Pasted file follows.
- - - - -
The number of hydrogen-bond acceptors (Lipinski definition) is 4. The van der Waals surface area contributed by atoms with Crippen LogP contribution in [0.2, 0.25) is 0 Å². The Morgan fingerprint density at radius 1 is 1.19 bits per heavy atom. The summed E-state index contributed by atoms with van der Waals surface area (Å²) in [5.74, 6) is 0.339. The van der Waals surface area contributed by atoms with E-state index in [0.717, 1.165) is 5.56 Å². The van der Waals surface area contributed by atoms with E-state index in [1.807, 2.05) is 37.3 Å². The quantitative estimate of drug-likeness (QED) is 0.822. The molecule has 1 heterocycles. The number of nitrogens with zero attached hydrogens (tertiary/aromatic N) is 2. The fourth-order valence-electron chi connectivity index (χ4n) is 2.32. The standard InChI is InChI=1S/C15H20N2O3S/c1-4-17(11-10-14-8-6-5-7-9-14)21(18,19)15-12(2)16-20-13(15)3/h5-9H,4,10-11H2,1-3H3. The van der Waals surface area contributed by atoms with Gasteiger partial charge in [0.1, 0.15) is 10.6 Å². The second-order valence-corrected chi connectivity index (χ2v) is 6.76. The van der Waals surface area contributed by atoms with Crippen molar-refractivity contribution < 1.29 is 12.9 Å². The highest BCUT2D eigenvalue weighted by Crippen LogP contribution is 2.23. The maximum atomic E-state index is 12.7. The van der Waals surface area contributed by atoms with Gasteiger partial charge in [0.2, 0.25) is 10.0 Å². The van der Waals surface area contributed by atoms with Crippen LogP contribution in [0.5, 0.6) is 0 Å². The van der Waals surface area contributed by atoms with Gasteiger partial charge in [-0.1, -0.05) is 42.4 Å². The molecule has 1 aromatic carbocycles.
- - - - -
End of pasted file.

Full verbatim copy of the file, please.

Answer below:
The number of hydrogen-bond acceptors (Lipinski definition) is 4. The van der Waals surface area contributed by atoms with Crippen LogP contribution in [0.2, 0.25) is 0 Å². The Morgan fingerprint density at radius 1 is 1.19 bits per heavy atom. The summed E-state index contributed by atoms with van der Waals surface area (Å²) in [5.74, 6) is 0.339. The van der Waals surface area contributed by atoms with E-state index in [0.717, 1.165) is 5.56 Å². The van der Waals surface area contributed by atoms with E-state index in [1.807, 2.05) is 37.3 Å². The quantitative estimate of drug-likeness (QED) is 0.822. The molecule has 1 heterocycles. The number of nitrogens with zero attached hydrogens (tertiary/aromatic N) is 2. The fourth-order valence-electron chi connectivity index (χ4n) is 2.32. The standard InChI is InChI=1S/C15H20N2O3S/c1-4-17(11-10-14-8-6-5-7-9-14)21(18,19)15-12(2)16-20-13(15)3/h5-9H,4,10-11H2,1-3H3. The van der Waals surface area contributed by atoms with Gasteiger partial charge in [0.1, 0.15) is 10.6 Å². The second-order valence-corrected chi connectivity index (χ2v) is 6.76. The van der Waals surface area contributed by atoms with Crippen molar-refractivity contribution < 1.29 is 12.9 Å². The highest BCUT2D eigenvalue weighted by Crippen LogP contribution is 2.23. The maximum atomic E-state index is 12.7. The van der Waals surface area contributed by atoms with Gasteiger partial charge in [0.2, 0.25) is 10.0 Å². The van der Waals surface area contributed by atoms with Crippen LogP contribution in [0.5, 0.6) is 0 Å². The van der Waals surface area contributed by atoms with Gasteiger partial charge in [-0.1, -0.05) is 42.4 Å². The molecule has 1 aromatic carbocycles.